There’s no quibbling with those successes. But here’s the reality check: It’s not nearly enough. Unless the city’s fund-raising community quickly coalesces behind Kerry in a big way, winning the nomination could prove beside the point. The Bush team has already signaled that if and when Kerry emerges as the clear winner, it will mount a huge TV ad campaign “defining” (punditspeak for “sliming”) him as a paleoliberal on taxes and welfare—Mike Dukakis with a Bergdorf Goodman haircut. The onslaught could begin as soon as March, which means Kerry needs enough money to launch an air and ground campaign in weeks—and fund it through the convention.

“If we don’t get the money now, Bush is going to get too far ahead of the curve on us,” says John Catsimatidis, the supermarket mogul and a major Kerry supporter. “It’s time for all good Democratic fund-raisers to come together. We need you—now.”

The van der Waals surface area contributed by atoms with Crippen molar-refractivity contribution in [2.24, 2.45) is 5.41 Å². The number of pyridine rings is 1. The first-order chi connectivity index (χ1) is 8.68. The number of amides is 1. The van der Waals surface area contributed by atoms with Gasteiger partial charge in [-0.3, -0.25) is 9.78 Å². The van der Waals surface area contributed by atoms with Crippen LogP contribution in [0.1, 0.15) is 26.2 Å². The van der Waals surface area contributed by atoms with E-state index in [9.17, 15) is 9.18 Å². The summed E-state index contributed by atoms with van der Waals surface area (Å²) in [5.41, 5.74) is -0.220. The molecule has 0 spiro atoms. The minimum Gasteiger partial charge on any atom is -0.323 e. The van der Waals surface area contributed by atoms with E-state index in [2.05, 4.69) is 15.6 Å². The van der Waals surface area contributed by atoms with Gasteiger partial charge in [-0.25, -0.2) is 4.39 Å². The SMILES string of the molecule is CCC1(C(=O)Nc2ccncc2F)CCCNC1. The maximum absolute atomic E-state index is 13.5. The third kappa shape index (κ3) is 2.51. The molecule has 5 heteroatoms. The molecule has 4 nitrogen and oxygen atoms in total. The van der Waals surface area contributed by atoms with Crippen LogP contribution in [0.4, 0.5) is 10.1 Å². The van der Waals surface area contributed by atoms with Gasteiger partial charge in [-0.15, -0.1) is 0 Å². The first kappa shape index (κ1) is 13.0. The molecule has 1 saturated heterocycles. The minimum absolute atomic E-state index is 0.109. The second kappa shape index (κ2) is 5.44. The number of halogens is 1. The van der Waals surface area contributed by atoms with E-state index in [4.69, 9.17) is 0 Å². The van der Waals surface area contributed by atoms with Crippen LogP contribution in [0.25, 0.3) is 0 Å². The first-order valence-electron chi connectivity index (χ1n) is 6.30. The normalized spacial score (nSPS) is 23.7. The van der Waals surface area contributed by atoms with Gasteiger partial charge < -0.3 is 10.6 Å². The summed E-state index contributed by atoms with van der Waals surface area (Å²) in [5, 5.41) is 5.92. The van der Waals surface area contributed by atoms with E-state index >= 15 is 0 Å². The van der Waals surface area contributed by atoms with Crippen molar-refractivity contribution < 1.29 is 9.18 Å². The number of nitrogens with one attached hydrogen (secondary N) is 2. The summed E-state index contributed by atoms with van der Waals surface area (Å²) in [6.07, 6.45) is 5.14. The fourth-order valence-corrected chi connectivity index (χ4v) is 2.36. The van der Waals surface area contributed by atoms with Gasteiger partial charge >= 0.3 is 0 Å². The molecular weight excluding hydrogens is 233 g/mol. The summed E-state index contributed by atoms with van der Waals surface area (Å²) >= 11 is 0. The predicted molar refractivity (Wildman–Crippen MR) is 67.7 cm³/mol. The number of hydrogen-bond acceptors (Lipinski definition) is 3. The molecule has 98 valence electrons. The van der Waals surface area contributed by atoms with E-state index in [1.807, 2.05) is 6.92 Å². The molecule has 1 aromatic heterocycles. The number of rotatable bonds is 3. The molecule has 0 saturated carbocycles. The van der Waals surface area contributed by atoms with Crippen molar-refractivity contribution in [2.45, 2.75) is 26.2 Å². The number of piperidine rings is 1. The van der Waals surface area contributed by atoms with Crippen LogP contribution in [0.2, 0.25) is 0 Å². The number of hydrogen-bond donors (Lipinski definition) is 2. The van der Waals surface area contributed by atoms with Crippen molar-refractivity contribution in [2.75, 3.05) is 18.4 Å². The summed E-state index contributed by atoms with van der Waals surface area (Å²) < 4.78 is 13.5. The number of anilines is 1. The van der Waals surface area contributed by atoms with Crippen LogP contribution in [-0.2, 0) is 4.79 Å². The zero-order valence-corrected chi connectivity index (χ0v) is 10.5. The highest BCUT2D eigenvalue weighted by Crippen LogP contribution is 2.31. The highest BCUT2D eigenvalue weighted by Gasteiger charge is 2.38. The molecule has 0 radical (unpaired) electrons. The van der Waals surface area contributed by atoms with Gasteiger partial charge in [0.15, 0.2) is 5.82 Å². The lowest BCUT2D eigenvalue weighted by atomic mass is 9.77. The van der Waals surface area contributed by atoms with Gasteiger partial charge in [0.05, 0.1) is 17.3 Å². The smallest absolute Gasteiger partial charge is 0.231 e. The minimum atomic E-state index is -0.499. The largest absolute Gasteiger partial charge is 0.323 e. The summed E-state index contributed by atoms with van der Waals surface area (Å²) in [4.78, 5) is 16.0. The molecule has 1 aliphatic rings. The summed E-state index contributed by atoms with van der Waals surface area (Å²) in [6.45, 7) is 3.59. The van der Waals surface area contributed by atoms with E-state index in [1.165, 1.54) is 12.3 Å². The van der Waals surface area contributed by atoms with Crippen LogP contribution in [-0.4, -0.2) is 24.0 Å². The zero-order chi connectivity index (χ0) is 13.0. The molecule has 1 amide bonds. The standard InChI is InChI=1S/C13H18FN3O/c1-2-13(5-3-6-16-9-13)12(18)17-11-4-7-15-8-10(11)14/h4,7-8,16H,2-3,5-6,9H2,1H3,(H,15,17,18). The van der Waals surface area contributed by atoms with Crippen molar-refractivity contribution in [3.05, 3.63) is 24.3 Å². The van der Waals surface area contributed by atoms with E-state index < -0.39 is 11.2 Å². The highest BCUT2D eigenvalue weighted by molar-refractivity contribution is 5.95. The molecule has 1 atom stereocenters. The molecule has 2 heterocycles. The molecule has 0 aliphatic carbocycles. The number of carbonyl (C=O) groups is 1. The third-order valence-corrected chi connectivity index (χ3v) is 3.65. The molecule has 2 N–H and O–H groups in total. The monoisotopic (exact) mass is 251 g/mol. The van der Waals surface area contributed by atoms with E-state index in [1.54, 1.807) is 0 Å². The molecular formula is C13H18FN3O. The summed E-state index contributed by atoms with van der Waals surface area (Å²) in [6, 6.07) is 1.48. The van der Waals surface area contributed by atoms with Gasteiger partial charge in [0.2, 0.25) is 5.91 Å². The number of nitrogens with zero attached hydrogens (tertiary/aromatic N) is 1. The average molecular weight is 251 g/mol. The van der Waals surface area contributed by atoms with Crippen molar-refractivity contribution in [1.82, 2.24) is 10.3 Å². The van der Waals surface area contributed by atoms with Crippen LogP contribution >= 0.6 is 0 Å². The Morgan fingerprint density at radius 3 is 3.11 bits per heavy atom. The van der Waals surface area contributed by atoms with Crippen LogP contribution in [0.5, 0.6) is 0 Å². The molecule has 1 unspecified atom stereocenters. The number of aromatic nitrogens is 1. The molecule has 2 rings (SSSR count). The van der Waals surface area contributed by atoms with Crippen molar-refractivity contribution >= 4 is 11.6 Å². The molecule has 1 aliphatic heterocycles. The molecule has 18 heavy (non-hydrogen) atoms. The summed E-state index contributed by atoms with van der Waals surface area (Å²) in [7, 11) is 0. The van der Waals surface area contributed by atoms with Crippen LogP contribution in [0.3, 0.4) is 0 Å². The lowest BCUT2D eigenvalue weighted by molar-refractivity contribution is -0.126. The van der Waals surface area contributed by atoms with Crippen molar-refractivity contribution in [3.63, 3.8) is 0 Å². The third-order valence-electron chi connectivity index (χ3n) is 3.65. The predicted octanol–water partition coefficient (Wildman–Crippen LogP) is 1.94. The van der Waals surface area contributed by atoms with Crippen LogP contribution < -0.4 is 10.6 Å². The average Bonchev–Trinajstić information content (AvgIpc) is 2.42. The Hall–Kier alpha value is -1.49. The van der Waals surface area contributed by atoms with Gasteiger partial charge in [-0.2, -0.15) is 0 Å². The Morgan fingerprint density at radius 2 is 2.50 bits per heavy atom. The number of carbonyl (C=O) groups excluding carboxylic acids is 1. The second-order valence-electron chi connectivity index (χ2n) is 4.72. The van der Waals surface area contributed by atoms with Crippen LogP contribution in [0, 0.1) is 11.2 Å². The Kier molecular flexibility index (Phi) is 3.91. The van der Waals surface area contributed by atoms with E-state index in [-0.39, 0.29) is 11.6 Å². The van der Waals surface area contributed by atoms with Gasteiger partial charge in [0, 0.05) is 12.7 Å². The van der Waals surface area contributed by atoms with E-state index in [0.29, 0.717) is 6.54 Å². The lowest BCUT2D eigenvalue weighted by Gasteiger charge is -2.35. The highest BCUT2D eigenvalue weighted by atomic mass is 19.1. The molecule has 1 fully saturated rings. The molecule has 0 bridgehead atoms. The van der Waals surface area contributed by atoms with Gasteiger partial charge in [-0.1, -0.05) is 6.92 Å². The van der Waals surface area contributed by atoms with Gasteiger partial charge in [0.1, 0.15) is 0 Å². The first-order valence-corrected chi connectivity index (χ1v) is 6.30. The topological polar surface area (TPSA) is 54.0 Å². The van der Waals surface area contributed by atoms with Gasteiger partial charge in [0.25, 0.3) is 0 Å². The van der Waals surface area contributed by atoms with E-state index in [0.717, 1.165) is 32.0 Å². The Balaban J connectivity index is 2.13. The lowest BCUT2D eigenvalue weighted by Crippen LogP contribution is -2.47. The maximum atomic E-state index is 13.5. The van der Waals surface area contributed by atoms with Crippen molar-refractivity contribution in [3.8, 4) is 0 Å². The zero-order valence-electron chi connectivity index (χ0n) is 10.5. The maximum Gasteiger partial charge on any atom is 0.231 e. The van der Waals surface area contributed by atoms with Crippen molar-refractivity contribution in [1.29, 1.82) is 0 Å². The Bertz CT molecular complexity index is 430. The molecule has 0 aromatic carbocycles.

“I’m only a movie guy, but it’s important that Democratic fund-raisers start rallying around Kerry as soon as possible, if we’re going to be competitive against the Republican money machine,” adds Weinstein, who notes that he also holds John Edwards and Wesley Clark in high regard. “A Kerry-Edwards ticket is clearly the one that would be the most appealing. But without the necessary financing, it will be that much harder to elect a Democrat.”

Remember Bob Dole? In 1996, he was so broke after the primaries that he couldn’t afford a plane between events, much less TV ads. Bill Clinton filled the vacuum with a TV barrage; before long, Dole was hawking a certain male-potency enhancement. Some Kerry backers worry about a similar scenario (especially the Viagra part).

The historical comparison is far from perfect. Unless Edwards, Clark, or Dean stages a last-minute rally, chances are Kerry won’t be as broke as Dole. The Democratic National Committee has set up a $10 million presidential fund for the eventual nominee. Kerry’s fund-raisers have said the money’s been gushing since Kerry surged; they raised $1 million over the Internet alone in the week after Iowa. And a host of left-leaning groups are raising money for TV assaults on Bush. Still, whatever the nominee amasses is likely to look like a bowl of change next to Bush’s unprecedented war chest.